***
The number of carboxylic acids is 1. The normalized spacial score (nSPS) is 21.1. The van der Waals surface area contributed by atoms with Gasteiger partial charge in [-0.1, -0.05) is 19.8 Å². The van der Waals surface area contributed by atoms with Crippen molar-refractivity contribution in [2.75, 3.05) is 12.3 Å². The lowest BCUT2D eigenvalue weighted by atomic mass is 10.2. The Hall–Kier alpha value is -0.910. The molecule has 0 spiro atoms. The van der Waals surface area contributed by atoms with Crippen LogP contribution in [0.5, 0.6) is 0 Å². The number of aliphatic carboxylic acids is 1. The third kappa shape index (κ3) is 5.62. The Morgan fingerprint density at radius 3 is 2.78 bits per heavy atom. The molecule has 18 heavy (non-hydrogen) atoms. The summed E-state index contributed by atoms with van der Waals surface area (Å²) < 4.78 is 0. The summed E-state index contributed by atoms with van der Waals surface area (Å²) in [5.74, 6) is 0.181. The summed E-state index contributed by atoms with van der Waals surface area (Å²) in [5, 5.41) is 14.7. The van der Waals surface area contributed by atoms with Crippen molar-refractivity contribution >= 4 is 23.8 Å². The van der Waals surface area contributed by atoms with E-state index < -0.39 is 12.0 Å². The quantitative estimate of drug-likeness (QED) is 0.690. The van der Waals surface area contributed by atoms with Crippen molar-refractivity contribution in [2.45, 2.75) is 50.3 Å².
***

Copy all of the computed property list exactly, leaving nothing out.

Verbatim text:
The number of carboxylic acids is 1. The normalized spacial score (nSPS) is 21.1. The van der Waals surface area contributed by atoms with Gasteiger partial charge in [-0.1, -0.05) is 19.8 Å². The van der Waals surface area contributed by atoms with Crippen molar-refractivity contribution in [2.75, 3.05) is 12.3 Å². The lowest BCUT2D eigenvalue weighted by atomic mass is 10.2. The Hall–Kier alpha value is -0.910. The molecule has 0 spiro atoms. The van der Waals surface area contributed by atoms with Crippen LogP contribution in [0.5, 0.6) is 0 Å². The number of aliphatic carboxylic acids is 1. The third kappa shape index (κ3) is 5.62. The Morgan fingerprint density at radius 3 is 2.78 bits per heavy atom. The molecule has 18 heavy (non-hydrogen) atoms. The summed E-state index contributed by atoms with van der Waals surface area (Å²) < 4.78 is 0. The summed E-state index contributed by atoms with van der Waals surface area (Å²) in [5.74, 6) is 0.181. The summed E-state index contributed by atoms with van der Waals surface area (Å²) in [5, 5.41) is 14.7. The van der Waals surface area contributed by atoms with Crippen molar-refractivity contribution >= 4 is 23.8 Å². The van der Waals surface area contributed by atoms with E-state index < -0.39 is 12.0 Å². The quantitative estimate of drug-likeness (QED) is 0.690. The van der Waals surface area contributed by atoms with Crippen molar-refractivity contribution in [2.45, 2.75) is 50.3 Å².